Longitudes

Longitudes cuts across Latitudes’ projects and research with news, updates, and reportage.

The Pilgrim from Askeaton

Above and below: Askeaton’s Friary where the body of the Barcelona merchant lies since 1784 and cloister (below). Photos: Latitudes.



The Pilgrim” is a pilot exchange programme linking Barcelona with southwest Ireland, Latitudes with the organisation Askeaton Contemporary Arts), and Ruth Clinton & Niamh Moriarty with Catalan artist Eulàlia Rovira
Throughout 2023, two artist residencies and a public programme enhance new artistic and curatorial research and creates new possibilities for international collaboration around ideas of pilgrimage, relics, and twinning.

The Pilgrim’s curatorial framework derives from an extraordinary story from over two centuries ago. It is recalled that a Barcelona merchant named Don Martínez de Mendoza, one of the wealthiest men in Catalonia during the mid-1700s, murdered his son-in-law to avenge the death of his daughter in childbirth in a Barcelona convent years before. Don Martínez ended up living his last sixteen years as a pilgrim in penance in Askeaton, Co. Limerick. A cryptic inscription can still be found in the cloister of Askeaton Friary: “Beneath lies the Pilgrim’s Body, who died January 17, 1784”.

(Above and below) Inscription of The Pilgrim at the Cloister of Askeaton Franciscan Friary, Co. Limerick, Ireland. Photos: Eulàlia Rovira and Latitudes.



Throughout the Spring of 2023, Latitudes researched documentation in the Arxiu Històric de la Ciutat de Barcelona (Casa de l'Ardiaca) with the hopes of finding evidence of Askeaton's Pilgrim, browsing certificates of docking in the Port of Barcelona, licenses of the board of health, details of boat captain promotion, health patents, and plague-free certificates. With little to no factual data on Askeaton’s Pilgrim – besides his name (Don Martínez de Mendoza), his date of death (Askeaton, 1784), that he was a Barcelona merchant from the mid-18th Century who had a flagship called Isabella, and a daughter called Beatrice (Beatriz? Beatriu?) – we weren't able to find further evidence of his existence.

In May 2023, Irish artists Ruth Clinton & Niamh Moriarty presented their work as part of their two-week residency in Barcelona alongside project co-curators Michele Horrigan and Sean Lynch from Askeaton Contemporary Arts who discussed their programme through the publications they have produced since 2006.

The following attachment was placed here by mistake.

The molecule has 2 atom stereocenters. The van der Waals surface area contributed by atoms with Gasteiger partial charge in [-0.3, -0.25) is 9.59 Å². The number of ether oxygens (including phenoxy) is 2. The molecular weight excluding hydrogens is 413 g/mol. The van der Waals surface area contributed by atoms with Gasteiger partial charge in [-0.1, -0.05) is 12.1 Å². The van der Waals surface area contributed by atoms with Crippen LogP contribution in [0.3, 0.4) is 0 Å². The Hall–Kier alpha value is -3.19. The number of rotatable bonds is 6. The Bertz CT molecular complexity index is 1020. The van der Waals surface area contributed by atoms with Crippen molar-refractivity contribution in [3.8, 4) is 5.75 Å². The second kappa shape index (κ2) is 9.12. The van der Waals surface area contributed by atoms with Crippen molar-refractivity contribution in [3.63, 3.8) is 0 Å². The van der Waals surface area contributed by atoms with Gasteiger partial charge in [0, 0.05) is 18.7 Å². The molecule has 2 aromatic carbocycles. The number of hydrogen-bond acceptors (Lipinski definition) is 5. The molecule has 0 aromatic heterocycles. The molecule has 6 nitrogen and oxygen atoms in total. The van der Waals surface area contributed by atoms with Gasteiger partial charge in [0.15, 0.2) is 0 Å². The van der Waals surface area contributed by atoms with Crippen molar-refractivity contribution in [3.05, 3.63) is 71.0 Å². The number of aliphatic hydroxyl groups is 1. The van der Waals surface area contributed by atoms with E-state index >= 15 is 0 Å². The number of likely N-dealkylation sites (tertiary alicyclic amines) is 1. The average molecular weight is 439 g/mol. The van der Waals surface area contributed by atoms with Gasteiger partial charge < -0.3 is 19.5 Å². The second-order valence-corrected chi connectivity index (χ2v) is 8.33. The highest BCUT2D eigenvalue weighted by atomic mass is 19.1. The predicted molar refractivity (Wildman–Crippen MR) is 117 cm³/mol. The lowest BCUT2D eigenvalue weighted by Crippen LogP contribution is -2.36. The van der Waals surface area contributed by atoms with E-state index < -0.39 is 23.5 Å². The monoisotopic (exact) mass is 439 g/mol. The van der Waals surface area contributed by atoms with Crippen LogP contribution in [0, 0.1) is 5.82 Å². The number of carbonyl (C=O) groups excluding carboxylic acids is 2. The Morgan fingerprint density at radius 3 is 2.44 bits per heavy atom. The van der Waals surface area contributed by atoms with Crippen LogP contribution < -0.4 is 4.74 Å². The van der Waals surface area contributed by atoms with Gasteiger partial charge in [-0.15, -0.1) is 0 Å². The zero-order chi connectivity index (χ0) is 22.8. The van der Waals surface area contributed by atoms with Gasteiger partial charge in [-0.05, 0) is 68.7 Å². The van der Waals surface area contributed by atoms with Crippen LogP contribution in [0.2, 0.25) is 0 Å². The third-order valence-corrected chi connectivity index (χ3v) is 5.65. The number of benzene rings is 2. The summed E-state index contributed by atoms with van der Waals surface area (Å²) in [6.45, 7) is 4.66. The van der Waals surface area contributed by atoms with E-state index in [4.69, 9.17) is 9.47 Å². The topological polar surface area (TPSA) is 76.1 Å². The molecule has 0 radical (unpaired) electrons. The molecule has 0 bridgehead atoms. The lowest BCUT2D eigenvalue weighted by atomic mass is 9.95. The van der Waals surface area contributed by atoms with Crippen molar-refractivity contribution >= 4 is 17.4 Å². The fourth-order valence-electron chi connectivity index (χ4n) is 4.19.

During Clinton & Moriarty’s May visit to Barcelona, they were considering “spaces that share a historic Catholic faith; places and relics that are similarly ‘touched by celebrity’, or a dramatic, salacious story; journeys of personal discovery ... and fallen idols” and visited Montserrat Mountain and church, Christopher Columbus’s Monument on Les Rambles; the steps where Columbus was allegedly received by the Catholic Kings in Plaça del Rei, as well as the crypt where Santa Eulàlia (the co-patron of Barcelona) is entombed in the Catedral de la Santa Creu i Santa Eulàlia

Niamh Moriarty rubbing the steps where Columbus was allegedly received by the Catholic Kings in Plaça del Rei, Barcelona. Photo: Ruth Clinton.

In late August 2023, the second cohort of pilgrims, aka the artist Eulàlia Rovira and project co-curators Latitudes, traveled to Dublin, Sligo, Askeaton, and Limerick. The diary was filled with activities: a visit to the Irish Architecture Archive and the “bog bodies” in Dublin’s National Museum; hikes to Carrowkeel Passage Tombs in Co. Sligo; a tour of the Holycross Abbey by stonemason Philip Quinn in Co. Tipperary; a tour of The Rock of Cashel and the Ardnacrusha Power Station in Co. Clare; a visit to the Flying Boat Museum and Maritime Museum in Foynes and Anthony Sheehy’s tour of Askeaton’s former Franciscan Friary in Co. Limerick; as well as the opening events of the 40th EVA International biennial in Limerick. 

Eulàlia Rovira photographing the Ardnacrusha Power Station in Co. Clare. 

On Rovira’s first visit to Askeaton, she became captivated by the rapid tide of the river Deel as it runs through the town and reflected on the human and natural engineering of the Shannon Estuary – canal locks, hydroelectric power stations, and numerous bridges.

→ More info here
→ Photos here
 Social Media Archive here
→ Follow: #PilgrimAskeaton

The Pilgrim” is supported by the Irish Arts Council’s International Residency Initiatives Scheme 2022.


RELATED CONTENTS:

  • Audio The Pilgrim written by Tim Kelly and read by Carl Doran. Text published in Askeaton-Balysteen Community News, Summer 1984. Voice recorded in August 2018, 24'57''
  • Cover Story, September 2023: The Pilgrim in Ireland, 6 September 2023
  • Cover Story, May 2023: Ruth Clinton & Niamh Moriarty in Barcelona, May 1 2023
  • Presentation by Ruth Clinton & Niamh Moriarty and Askeaton Contemporary Arts around “The Pilgrim” research, 6 May 2023 at 12 pm, May 1 2023
  • Latitudes’ Newsletter, February 2022

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Cover Story, September 2023: The Pilgrim in Ireland

September 2023 cover story on www.lttds.org


The September 2023 monthly Cover Story “The Pilgrim in Ireland” is now up on our homepage: www.lttds.org

“During the last two weeks of August, we traveled to Ireland alongside the artist Eulàlia Rovira as part of the second chapter of the residency exchange project The Pilgrim.” → Continue reading (after September 2023 this story will be archived here).